Alfonso Borrego comes from the Indian Geronimo on his mother’s side. It is difficult to remain impassive when one attends one of his talks. He became famous for the vehemence with which he defends America’s Hispanic past while indigenist “woke” activists were tearing down statues of Columbus and the old Spanish conquistadors. Alfonso Borrego says no, there is no need to apologise for the conquest, it is the Indians who should “ask for thanks” for all that the Spanish gave them.
It is hard to resist his mixture. Perhaps it is the music of his Mexican accent in which English words are continually slurred, or perhaps it is that he is accompanied by some of the undoubted charisma – or mettle – of the Chiricahua, whose blood still courses through his veins. He wears black in contrast to his already white hair, with a native ornament hanging around his neck. Be that as it may, one day he realised that what they taught in American schools “about the Spaniards, how bad they were, the crimes they committed, it was all bullshit, lies”.
He is not a native acculturated by a pink legend. “I am an activist for my common sense, because it is the strongest thing we have. Where there were Spaniards there are Indians, many Indians, but many! -he emphasises with a Mexican accent. Where there were gringos, there is nothing left”. And then he begins his story, of cases, of things, of conversations, of sad journeys through the reservations. “All of them in the middle of nowhere, all with their casinos, where every Indian gets a cheque from the Washington government. It’s wonderful! But they make sure you’re not going to do anything in life. And my fellow natives can’t see that,” he laments.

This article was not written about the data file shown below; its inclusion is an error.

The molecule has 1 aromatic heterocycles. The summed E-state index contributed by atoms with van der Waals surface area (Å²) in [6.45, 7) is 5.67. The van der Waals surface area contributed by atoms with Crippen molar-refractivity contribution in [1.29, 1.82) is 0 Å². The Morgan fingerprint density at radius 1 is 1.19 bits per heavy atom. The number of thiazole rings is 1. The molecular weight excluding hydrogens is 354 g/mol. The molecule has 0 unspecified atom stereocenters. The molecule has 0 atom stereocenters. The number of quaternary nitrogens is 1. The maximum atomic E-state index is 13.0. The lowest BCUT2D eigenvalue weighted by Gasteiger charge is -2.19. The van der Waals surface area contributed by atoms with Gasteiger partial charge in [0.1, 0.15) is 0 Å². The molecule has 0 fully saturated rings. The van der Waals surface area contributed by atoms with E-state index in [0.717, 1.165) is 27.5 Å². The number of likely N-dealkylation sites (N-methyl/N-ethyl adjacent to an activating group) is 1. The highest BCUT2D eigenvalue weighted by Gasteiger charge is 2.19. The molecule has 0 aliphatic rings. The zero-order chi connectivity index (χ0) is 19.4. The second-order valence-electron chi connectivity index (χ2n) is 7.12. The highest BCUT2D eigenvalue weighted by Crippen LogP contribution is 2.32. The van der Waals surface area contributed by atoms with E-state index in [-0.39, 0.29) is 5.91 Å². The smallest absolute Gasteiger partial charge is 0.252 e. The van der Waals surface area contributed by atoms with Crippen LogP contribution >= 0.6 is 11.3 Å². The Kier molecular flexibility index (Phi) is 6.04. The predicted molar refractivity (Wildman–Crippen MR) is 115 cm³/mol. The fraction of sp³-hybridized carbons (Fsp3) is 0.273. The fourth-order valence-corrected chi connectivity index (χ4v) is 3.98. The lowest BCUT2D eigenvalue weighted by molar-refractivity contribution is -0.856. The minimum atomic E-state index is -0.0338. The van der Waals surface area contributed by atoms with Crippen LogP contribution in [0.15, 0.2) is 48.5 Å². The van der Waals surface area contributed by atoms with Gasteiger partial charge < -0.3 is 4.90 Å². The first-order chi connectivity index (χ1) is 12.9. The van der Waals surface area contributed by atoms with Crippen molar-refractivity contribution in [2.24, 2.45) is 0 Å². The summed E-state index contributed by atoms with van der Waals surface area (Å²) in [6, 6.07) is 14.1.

And he recalls how Geronimo, from whom his maternal family descends (“my father was Navajo and many other things”), was not really a chief, but a shaman, a man of the highest dignity in his village, the Chiricahua Apache, whom “the gringos” humiliated by taking him from fair to fair until all that dignity was stolen from him.